Increasing the thermodynamic efficiency of SI engines can be attained by optimum control of spark timing, by reducing the time it takes for the fuel-air mixture to be fully combusted (burn time), and by increasing the compression ratio.
For a particular combustion chamber, compression ratio and air fuel mixture, there is an optimum level of spark advance for maximizing combustion chamber pressure and, hence, fuel efficiency. This level of spark advance is called MBT for “maximum brake torque.”
Owing to production variability and inherent timing errors in a mechanical ignition timing system, the average value of timing in mechanically controlled engines had to be retarded significantly from the MBT timing so that the fraction of engines with higher than average advance owing to production variability would be protected from knock.
The use of electronic controls coupled with magnetic or optical sensors of crankshaft position has reduced the variability of timing between production engines, and also allowed better control during transient engine operation. More recently, engines have been equipped with knock sensors, which are essentially vibration sensors tuned to the frequency of knock.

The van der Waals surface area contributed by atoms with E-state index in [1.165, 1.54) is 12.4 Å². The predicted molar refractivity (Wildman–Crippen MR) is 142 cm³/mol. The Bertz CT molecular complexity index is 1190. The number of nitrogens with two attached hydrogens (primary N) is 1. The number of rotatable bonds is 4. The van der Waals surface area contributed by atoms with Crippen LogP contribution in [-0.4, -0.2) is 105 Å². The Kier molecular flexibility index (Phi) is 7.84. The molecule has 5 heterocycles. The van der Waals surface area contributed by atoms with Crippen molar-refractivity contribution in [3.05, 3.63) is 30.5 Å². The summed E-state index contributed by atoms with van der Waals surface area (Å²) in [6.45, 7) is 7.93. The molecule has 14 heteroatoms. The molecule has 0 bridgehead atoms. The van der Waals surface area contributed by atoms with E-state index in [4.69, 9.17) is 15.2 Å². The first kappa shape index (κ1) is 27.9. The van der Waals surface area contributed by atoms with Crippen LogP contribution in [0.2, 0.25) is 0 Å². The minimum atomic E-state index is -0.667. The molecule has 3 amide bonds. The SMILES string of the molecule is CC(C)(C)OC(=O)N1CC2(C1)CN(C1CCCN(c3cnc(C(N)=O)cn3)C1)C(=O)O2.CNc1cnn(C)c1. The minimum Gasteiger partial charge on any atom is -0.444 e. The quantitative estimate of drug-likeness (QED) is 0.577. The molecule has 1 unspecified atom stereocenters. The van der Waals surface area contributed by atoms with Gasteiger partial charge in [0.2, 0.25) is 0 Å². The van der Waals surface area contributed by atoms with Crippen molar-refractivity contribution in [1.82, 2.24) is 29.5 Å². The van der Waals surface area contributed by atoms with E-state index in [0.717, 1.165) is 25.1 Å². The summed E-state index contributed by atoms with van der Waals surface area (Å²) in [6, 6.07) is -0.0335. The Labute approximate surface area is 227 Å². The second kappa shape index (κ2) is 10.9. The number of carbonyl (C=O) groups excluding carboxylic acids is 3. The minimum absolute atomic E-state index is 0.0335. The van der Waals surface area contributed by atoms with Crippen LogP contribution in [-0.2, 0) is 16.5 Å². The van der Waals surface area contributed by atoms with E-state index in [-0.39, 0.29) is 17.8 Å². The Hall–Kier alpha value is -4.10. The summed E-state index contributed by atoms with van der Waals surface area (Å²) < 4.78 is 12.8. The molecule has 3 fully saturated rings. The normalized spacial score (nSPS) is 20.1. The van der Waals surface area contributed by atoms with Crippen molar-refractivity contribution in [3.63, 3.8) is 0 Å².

These sensors allow for advancing ignition timing to the point where trace knock occurs, so that timing is optimal for each engine produced regardless of production variability. Manufacturers expect that advanced controls of this sort can provide small benefits to future peak efficiency.